New reservoirs must be forced through despite local opposition, Government told

Sir John Armitt, the Government's infrastructure tsar, has urged ministers to take stronger action to secure new reservoirs - Heathcliff O'Malley
Sir John Armitt, the Government's infrastructure tsar, has urged ministers to take stronger action to secure new reservoirs - Heathcliff O'Malley

Ministers must overrule opposition from local residents, councillors and MPs to give new reservoirs a green light by 2025, the Government’s infrastructure tsar says.

In an interview with The Telegraph, Sir John Armitt, the chairman of the National Infrastructure Commission, warned that the need for additional reservoirs was becoming increasingly urgent amid the threat of prolonged droughts.

Continuing to allow locals to veto such projects would mean that the new reservoirs Britain needs never get built, he suggested, stating: "It's a bit like people living in the Chilterns - if it was left to them HS2 wouldn't go through the Chilterns."

The last reservoir for public water supply was built in 1991, amid significant local resistance to new projects.

Thames Water, which has announced plans for a hosepipe ban because of water shortages, has spent more than 15 years trying to construct a £1 billion reservoir in Abingdon, Oxfordshire, but the county council has vowed to fight its latest attempt.

A much smaller reservoir is due to be built in Havant, Hants. Sir John's intervention comes after the Department for Environment, Food and Rural Affairs said that more than half of England would be moved into drought status, as a result of the driest summer in 50 years.

He cited the Abingdon scheme as an example of a project that should be given a green light by ministers despite local opposition.

Layla Moran, the local MP and Liberal Democrat frontbencher, has said the proposed reservoir would have a "catastrophic" effect on wildlife and cause significant disruption to residents.

She called for the money to instead be spent on "eradicating sewage pollution in our rivers".

Sir John acknowledged that local residents fear such projects would cause more than a decade of "upheaval" and result in "what they've seen as being green and pleasant fields suddenly becoming a vast hole".

But he said reservoirs provided a "social benefit" to "a very large number of people", beyond those in their immediate vicinity, while "a smaller number of people are going to be inconvenienced and disappointed."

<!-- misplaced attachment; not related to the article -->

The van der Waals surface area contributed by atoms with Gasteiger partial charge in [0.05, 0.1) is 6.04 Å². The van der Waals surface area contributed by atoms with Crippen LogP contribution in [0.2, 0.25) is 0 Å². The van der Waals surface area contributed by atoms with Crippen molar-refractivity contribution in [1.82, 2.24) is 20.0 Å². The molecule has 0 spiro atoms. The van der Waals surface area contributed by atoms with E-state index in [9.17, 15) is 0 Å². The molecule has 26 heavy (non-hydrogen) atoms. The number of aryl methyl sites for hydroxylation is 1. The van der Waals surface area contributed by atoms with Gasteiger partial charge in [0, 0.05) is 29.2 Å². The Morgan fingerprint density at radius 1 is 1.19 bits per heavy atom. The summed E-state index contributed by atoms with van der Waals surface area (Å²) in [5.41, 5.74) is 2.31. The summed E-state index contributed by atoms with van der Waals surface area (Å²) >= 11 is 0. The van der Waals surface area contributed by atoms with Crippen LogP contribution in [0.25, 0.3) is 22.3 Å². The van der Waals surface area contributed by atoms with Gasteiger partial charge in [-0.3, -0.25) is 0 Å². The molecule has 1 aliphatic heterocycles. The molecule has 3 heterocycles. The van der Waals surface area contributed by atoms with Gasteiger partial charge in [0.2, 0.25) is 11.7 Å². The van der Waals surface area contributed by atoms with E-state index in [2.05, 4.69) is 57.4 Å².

He added: "The urgency is increasing and, really, if we're going to be in a better position by 2040 to 2050, those sorts of decisions are going to be needed to be made and an agreement to go ahead certainly by 2025."

He warned that failing to act could damage the Conservatives at the polls, saying: "If you constantly fail to make sure that the basic infrastructure that everyone needs to live their lives is not being provided, then people aren't going to vote for you sooner or later."

He added: "A local politician, a local MP will clearly do what he can, one way or the other, to support his constituents and argue the case as best he can for them. That's why the decisions need to be made at the national government level, taking into account all the different factors."

In a report published four years ago the National Infrastructure Commission called for more reservoirs and warned that such schemes "must be planned well before they are needed" - saying that it takes more than a decade "from the decision to build to being able to use the water supplied."

Sir John also wants the Government to publish minimum "resilience standards", which could require firms to ensure that no household is without water for more than a specified number of days each year - with penalties for companies that fail to comply.

On Saturday thousands of homes in Surrey were left without water following "technical issues" at a treatment works.

Some reservoirs 'bound to meet resistance'

Sir John has also been pushing for more action to plug leaks, and schemes to transfer water from areas of sufficient supply to parts of the country where there are shortages.

He added: "Occasionally we may have to get to a point where despite all the objections, the Secretary of State will say, 'I've heard all the arguments and I'm willing for this to go forward, whether it's a new tunnel under the River Thames, or whether it's a new reservoir.

"Something like a reservoir on a large area in Oxfordshire, is bound to meet resistance ... For people viewing 15 years of uncertainty, upheaval, construction, noise down the road, etc, what they've seen as being green and pleasant fields suddenly becoming a vast hole ... they're unlikely to vote for that left to a free choice."

Writing in this newspaper last week, George Eustice, the Environment Secretary, urged water companies to impose further hosepipe bans in order to conserve supplies.

He pledged to "streamline the process of gaining planning permission" for new reservoirs.

But Sir John, the former chairman of the Olympic Delivery Authority and former chief executive of Network Rail, suggested the Government's plan only addressed the issue in a "theoretical sense".

He said: "We're getting to the point, and I suppose this summer has brought it to the fore, where we just can't keep thinking about these things forever. Somebody needs to say right, okay, that's what we want to achieve, that's the quality of service that needs to be achieved, now, what are we going to do to deliver that?"